Before the builders arrived en masse in the late nineteenth century, West Hampstead was a rural area of large houses, farms and estates, centred around West End Green.
Beckfords Estate, belonging to the family of the same name, consisted of 15 acres north of Mill Lane and west of Fortune Green Lane.
By the turn of the nineteenth century, the Greenhill family held Earlsfield. The estate was identifiable as two fields south of Mill Lane, forming a long strip of 7 acres, copyhold and heriotable.
Flitcroft was a 50 acre estate at Fortune Green and West End, named after its owner in the 18th century. At the core of Flitcroft was 28 acres of land left in a will. In 1756, it was bought by an agent for the architect Henry Flitcroft.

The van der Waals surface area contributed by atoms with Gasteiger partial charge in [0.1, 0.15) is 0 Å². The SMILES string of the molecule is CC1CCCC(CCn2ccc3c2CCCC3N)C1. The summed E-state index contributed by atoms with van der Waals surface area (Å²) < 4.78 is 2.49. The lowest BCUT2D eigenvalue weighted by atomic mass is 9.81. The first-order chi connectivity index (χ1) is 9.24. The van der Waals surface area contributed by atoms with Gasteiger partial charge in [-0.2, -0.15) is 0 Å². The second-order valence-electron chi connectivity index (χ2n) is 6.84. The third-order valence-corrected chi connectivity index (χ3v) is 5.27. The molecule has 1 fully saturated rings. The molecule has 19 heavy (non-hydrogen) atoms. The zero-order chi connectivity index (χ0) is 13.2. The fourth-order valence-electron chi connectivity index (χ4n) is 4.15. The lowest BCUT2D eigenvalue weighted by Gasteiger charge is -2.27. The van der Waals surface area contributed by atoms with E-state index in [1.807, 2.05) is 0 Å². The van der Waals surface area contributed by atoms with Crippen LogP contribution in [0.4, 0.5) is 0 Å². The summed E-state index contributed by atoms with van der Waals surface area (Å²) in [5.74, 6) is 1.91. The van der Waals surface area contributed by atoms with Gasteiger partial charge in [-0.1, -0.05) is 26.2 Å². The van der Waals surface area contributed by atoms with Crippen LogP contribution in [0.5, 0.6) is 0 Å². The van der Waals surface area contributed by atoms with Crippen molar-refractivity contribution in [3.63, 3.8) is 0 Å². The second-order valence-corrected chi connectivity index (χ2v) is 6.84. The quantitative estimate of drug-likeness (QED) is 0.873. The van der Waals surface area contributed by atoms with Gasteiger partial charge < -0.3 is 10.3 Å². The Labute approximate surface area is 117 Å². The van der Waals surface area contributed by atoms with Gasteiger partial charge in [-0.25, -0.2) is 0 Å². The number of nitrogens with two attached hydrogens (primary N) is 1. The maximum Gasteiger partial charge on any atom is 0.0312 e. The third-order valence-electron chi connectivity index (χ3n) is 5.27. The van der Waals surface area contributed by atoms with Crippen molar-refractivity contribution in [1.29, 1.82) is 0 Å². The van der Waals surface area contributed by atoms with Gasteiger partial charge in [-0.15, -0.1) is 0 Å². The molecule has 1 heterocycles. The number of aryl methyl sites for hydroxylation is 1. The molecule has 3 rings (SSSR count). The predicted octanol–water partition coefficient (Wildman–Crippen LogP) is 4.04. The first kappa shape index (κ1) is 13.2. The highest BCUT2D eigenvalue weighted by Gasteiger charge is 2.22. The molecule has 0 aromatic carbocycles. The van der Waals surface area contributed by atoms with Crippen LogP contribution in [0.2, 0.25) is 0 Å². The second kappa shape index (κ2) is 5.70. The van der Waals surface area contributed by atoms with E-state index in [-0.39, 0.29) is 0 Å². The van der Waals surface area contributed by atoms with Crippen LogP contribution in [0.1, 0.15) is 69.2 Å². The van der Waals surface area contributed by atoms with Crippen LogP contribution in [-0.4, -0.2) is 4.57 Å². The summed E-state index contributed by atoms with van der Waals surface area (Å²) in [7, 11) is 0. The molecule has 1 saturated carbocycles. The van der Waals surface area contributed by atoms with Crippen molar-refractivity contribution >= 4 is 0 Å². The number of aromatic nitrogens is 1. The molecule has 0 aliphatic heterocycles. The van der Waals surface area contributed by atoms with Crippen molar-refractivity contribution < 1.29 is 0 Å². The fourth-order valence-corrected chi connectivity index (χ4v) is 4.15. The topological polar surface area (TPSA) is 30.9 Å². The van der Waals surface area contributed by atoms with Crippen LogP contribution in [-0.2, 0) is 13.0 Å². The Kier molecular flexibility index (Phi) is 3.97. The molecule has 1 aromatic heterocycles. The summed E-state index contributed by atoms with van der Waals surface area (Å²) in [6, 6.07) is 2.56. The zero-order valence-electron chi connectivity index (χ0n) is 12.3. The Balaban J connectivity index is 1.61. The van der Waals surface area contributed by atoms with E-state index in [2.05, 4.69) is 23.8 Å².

Richard Gibbs, a goldsmith, acquired Hillfield on the east side of West End Lane, north of Jacksfield, together with two houses in 1644. The Hillfield estate was held by another Londoner in 1685 and the house was ‘new fronted and much beautified and another house built’ after 1703 by Henry Binfield.
Jacksfield was one of the smaller but well-documented copyhold estates in the West Hampstead area. The house associated with Jacksfield by 1646 was probably Frognal Hall. In 1668 Pepys visited Sir Geoffrey Palmer ‘in the fields by his old route and house’.
By 1762, Thorplands was an 18 acre freehold estate with a house at West End. It was described as a tithe-free freehold owned by ‘Mr Draper’.
By the 1860s, Oaklands Hall, an elaborate Gothic mansion, was occupying a site in the south of the area and was occupied by Donald Nicoll MP. Nicoll owned portions of the Little Estate to the north and west, which together formed a 23 acre estate which he called West End Park.